Great Expectations: CMS Lays Down The Rules For Saving Billions With Medicaid RACs

States now have final instructions on what is expected for their Medicaid Recovery Audit Contractor (RAC) programs, which are required to be in place at the beginning of 2012. The new Final rule, issued September 16 2011, put forth CMS’ expectations for the RAC program, with states expected to be in compliance in just three months. Vice President Joe Biden announced the release of the Final rule, along with revealing more efforts by the federal government to track state progress in reducing improper unemployment insurance payments as well as directing each cabinet secretary to “undertake a waste and efficiency review that will target unnecessary, wasteful and inefficient federal spending.” Vice President Biden also stated:

“Today’s announcements on cutting waste in Medicare, Medicaid and Unemployment Insurance shows that we can make our government more efficient and responsible to the American people. If we’re going to spur jobs and economic growth and restore long-term fiscal solvency, we need to make sure hard-earned tax dollars don’t go to waste.” 

The Medicaid RAC program is modeled after the Medicare RAC program, which HHS claims has already recovered nearly $670 million to date in 2011, almost an 800 percent increase in recovered taxpayer dollars compared to 2010.  The program is projected to save $2.1 billion over the next five years. If the Medicaid RACs fulfil HHS’ expectations, states should receive approximately $900 million in returned payments.

Section 6411 of the Patient Protection and Affordable Care Act (PPACA)(P.L. 111-148), enacted on March 23, 2010, directed states to establish Medicaid Recovery Audit Contractor (RAC) programs by Dec. 31, 2010. States must contract with one or more RACs, which will review Medicaid claims submitted by providers of services for which payment may be made under the state plan or a waiver of the state plan to identify over payments and underpayments.

Medicaid RACs will be required to:

  • (1) hire a minimum of one full-time medical director who is a doctor of medicine or doctor of osteopathy;
  • (2) hire certified coders unless the state determines that certified coders are not required for the effective review of Medicaid claims;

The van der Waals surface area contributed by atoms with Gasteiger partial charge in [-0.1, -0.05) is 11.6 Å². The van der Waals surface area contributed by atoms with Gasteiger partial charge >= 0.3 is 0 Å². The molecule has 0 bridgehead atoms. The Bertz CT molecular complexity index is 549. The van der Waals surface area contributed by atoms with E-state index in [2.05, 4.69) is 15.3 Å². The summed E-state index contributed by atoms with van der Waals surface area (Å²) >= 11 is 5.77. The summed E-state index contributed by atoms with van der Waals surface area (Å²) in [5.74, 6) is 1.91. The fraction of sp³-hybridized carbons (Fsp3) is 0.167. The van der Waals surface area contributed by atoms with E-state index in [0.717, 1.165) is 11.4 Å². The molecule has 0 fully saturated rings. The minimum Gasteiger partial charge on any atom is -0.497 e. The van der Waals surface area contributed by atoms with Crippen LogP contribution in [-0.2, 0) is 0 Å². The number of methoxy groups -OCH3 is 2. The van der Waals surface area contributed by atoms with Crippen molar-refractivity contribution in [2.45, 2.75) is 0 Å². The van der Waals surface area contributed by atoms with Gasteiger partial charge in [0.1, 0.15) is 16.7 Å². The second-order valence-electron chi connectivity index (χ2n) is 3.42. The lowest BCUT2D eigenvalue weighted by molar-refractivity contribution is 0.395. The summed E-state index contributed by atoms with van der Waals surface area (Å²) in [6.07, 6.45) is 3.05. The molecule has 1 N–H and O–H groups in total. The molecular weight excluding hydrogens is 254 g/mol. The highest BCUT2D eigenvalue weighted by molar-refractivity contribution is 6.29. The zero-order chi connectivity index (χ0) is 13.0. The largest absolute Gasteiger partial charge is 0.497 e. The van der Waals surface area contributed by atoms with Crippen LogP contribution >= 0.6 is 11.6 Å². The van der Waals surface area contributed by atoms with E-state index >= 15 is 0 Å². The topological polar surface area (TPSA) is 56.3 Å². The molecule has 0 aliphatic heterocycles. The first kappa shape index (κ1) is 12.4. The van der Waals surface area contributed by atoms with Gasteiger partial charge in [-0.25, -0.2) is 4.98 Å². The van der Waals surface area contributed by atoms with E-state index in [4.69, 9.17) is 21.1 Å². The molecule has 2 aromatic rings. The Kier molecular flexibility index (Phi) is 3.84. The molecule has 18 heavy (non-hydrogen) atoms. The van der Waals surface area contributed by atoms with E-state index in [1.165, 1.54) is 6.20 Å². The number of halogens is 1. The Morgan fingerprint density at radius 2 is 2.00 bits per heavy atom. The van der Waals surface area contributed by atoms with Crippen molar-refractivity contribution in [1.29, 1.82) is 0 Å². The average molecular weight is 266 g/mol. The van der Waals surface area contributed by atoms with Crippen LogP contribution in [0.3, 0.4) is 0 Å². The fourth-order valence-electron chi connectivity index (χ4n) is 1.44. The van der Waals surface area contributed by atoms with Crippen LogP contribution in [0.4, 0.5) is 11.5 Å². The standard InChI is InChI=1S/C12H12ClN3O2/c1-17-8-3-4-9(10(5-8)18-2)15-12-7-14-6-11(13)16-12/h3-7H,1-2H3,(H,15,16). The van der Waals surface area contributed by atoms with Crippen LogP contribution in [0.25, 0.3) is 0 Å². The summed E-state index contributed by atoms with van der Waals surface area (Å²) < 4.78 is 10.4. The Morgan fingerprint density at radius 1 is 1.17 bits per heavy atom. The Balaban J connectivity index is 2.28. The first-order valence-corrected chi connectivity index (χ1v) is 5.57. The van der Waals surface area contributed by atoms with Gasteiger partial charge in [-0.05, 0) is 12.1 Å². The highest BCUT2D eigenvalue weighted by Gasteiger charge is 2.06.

• (3) educate providers, including notification to providers of audit policies and protocols;
  • (4) require RACs to include customer service measures such as providing a toll-free customer service telephone number; and
  • (5) limit the look-back review to a three-year period; and (6) establish a limit on the number and frequency of records requested by a RAC. States are encouraged to adopt specific program elements that are part of the permanent Medicare RAC program.

They will have the flexibility to design and implement their RAC programs in the following areas:

  • (1) medical necessity reviews;
  • (2) extrapolation of audit findings;
  • (3) external validation of accuracy of RAC findings; and
  • (4) types of claims audited.

The final rule took comments from several organizations under consideration and made changes from the proposed rule, released earlier this year. Medicaid claims that are more than three years old cannot be audited, each auditor must hire a licensed physician as a medical director, states much coordinate their Medicaid RAC activities with other auditors, as RACs cannot audit claims that are already under investigation by another entity, and states must set limits on the number of medical records that RACs can review in addition to the frequency that the RACs can request the records.

 Kathleen Sebelius joined Vice President Biden to discuss the release of the Medicaid RAC Final rule, stating:  

“Today we are building on an already successful program that targets improper payments in our health care programs and recovers those dollars, making Medicare and Medicaid more reliable and responsible. We simply can’t afford to see even one penny of our health care dollars wasted and expanding this program will help us reach that goal.”

CMS has also just released the first transmittal for it’s Medicaid Program Integrity Manual which will provide support and assistance to states as they begin using the RAC program and other program integrity efforts. States are encouraged to use this reference point to understand the goals of Medicaid program integrity, improve communication and transparency of program integrity and educate outside entities of the evolving functions of the new Medicaid Integrity Program.